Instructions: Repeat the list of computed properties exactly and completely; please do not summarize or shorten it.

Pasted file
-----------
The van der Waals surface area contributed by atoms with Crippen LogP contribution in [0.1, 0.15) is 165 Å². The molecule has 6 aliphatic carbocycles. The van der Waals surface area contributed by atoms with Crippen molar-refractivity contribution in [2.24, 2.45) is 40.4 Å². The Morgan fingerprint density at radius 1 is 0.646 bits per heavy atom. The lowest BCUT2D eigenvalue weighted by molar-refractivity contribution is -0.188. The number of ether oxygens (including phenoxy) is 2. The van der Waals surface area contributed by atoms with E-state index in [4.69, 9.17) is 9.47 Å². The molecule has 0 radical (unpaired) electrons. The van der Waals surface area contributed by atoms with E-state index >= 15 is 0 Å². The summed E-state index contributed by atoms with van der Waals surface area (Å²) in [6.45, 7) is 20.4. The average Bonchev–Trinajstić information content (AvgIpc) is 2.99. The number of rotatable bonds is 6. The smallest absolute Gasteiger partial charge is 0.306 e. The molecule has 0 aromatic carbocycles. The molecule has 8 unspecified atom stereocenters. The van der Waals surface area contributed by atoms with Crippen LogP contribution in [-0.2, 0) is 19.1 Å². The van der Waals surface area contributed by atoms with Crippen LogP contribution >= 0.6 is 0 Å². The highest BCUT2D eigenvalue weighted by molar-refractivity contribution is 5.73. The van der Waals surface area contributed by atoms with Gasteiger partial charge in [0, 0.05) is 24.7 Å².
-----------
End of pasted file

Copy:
The van der Waals surface area contributed by atoms with Crippen LogP contribution in [0.1, 0.15) is 165 Å². The molecule has 6 aliphatic carbocycles. The van der Waals surface area contributed by atoms with Crippen molar-refractivity contribution in [2.24, 2.45) is 40.4 Å². The Morgan fingerprint density at radius 1 is 0.646 bits per heavy atom. The lowest BCUT2D eigenvalue weighted by molar-refractivity contribution is -0.188. The number of ether oxygens (including phenoxy) is 2. The van der Waals surface area contributed by atoms with E-state index in [4.69, 9.17) is 9.47 Å². The molecule has 0 radical (unpaired) electrons. The van der Waals surface area contributed by atoms with E-state index >= 15 is 0 Å². The summed E-state index contributed by atoms with van der Waals surface area (Å²) in [6.45, 7) is 20.4. The average Bonchev–Trinajstić information content (AvgIpc) is 2.99. The number of rotatable bonds is 6. The smallest absolute Gasteiger partial charge is 0.306 e. The molecule has 0 aromatic carbocycles. The molecule has 8 unspecified atom stereocenters. The van der Waals surface area contributed by atoms with Crippen LogP contribution in [-0.2, 0) is 19.1 Å². The van der Waals surface area contributed by atoms with Crippen LogP contribution >= 0.6 is 0 Å². The highest BCUT2D eigenvalue weighted by molar-refractivity contribution is 5.73. The van der Waals surface area contributed by atoms with Gasteiger partial charge in [0, 0.05) is 24.7 Å².